Before quantum mechanics, light was generally seen as a wave and matter as particles (biliards). From e.g. the discovery of the photoelectric effect, one saw that light can also be seen as a particle. From e.g. the double slit experiment, one makes the interpretation that matter can also be seen...
Homework Statement
Discuss the concept of the wave-particle duality for electrons and photons and include an equation which connects the wave like and particle like properties.
Homework EquationsThe Attempt at a Solution
So I am having trouble with how to word this question and generally...
Homework Statement
Given the Fourier transformation pair ##f(t) \implies F(jw)## where
##f(t) = e^{-|t|}## and ##F(jw)=\frac{2}{w^2+1}## find and make a graph of the Fourier transform of the following functions:
a) ##g(t)=\frac{2}{t^2+1}##
b) ##h(t) = \frac{2}{t^2+1}\cos (w_ot)##
Homework...
Me and my friend have recently (half a year ago) had a huge debate, between ourselves, about the wave-particle duality.
We took sides in light being a particle or a wave. I was for particle he was for waves. At the end of a hot-filled week of arguing, the debate ended up with the acceptance of...
We are told to exorcise wave-particle duality because it belongs to the past, in fact prior to 1927. So it’s acceptable to believe matter is neither wave nor particle. But in exorcising wave-particle duality. Why does the deBroglie relationship of momentum being inversely proportional to...
After reading on the basics of this & watching videos, here are some questions I can't help asking.
When the wave is traveling in the room that is filled with air, will the photon interact with all the air
molecules continuously collapsing the wave aspect?
As I understand...
https://www.nature.com/search?journal=nphys&q=wave%20particle%20duality&page=1
When people come to this forum enquiring about the concept of wave particle duality the usual advice seems to be based on the idea that the concept is outdated and has historical interest only.
The problem is that...
The wave-particle duality of light was demonstrated first with Thomas Young's 1801 Interference Experiment...and then more clearly with the Double Slit Experiment. Both of these were done with light (so photons).
My question is -- How did we come to understand the same of electrons? Did we...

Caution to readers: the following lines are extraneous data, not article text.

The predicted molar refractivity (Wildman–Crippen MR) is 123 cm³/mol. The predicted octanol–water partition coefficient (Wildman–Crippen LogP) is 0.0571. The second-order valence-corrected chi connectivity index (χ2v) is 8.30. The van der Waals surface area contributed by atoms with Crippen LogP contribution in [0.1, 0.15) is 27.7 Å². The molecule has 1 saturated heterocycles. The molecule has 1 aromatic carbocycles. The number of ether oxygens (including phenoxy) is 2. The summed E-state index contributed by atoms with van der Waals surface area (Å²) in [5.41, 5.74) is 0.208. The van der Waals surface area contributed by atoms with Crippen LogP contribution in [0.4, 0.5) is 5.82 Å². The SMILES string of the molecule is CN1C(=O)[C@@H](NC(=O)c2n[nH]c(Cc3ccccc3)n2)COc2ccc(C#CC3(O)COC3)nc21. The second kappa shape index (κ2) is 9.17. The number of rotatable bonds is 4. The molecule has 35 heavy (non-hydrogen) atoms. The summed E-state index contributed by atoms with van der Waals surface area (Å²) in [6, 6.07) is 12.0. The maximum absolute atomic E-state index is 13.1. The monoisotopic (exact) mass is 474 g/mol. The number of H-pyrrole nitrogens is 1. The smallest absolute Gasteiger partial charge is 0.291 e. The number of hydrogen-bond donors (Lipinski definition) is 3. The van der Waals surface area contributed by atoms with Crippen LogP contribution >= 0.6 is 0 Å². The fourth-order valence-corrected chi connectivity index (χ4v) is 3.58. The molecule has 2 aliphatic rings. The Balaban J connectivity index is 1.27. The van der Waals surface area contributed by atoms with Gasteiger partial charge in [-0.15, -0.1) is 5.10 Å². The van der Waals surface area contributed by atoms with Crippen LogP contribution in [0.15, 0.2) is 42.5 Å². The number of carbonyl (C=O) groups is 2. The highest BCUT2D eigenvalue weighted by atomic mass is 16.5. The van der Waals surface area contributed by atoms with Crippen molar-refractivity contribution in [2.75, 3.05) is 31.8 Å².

I just read the following paper that was written in 2014: https://arxiv.org/abs/1403.4687
It proposes that wave-particle duality and the momentum-position uncertainty (entropic) principle are physically the same phenomena.
The paper was discussed at some length in this forum in the following...
I think I've asked this question here before but I'm still not clear about the answers.
To reiterate, some experts on this forum seem to be of the opinion that wave particle duality doesn't exist anymore and this has been expressed in different threads and in different ways with certain...
Again, my knowledge of quantum physics is so poor, I have no reference to give me any idea about the measure of stupidity of this question, so please bear with me.:
Could it be that the nature of a ‘particle’ doesn’t change? That when decoherence occurs the wave function collapses into a new...
I'm trying to get my head around some ideas in Quantum Mechanics, but I'm trying to find a visual/mental image of the ideas, so that I may, in some cases, understand a little better, if that's even possible.
I have a mental image of wave/particle duality and I'd like to know if it's a valid...
It is well known that wave particle duality was also observed with large particles up to 10000 amu:
Abstract of Paper : https://arxiv.org/abs/1310.8343
Doesn't that make pilot wave theory a more logical interpretation? For example it is easier than the whole material becoming a wave...
Hello, I'm new to the forum, and Physics is not my area of study, but I have a doubt that I couldn't find a satisfactory answer on Google, so I created this account in this forum just to ask this, because I'm really curious to know the answer to this doubt.
Does "wave–particle duality" exist in...
Hi!
So the whole Photon-Wave Duality phenomenon really bothers me. I found this little video earlier today:
I'm far more comfortable with reality *being* reality. You're either here or there. Every instant contains a single reality. You cannot be in two places at once, nor can you follow two...
Hi, i am doing an introductory course in quantum mechanics (that would be equal to first two chapters in griffith's quantum mechanics).
I have the doubt that what exactly do we consider in quantum mechanics. Let me say like the electron is a particle and when we will observe it will have a...
I have been researching wave/particle duality, and I have trouble comprehending how electron microscopy actually exploits wave/particle duality to operate.
From Wikipedia, "
Wave–particle duality is exploited in electron microscopy, where the small wavelengths associated with the electron can...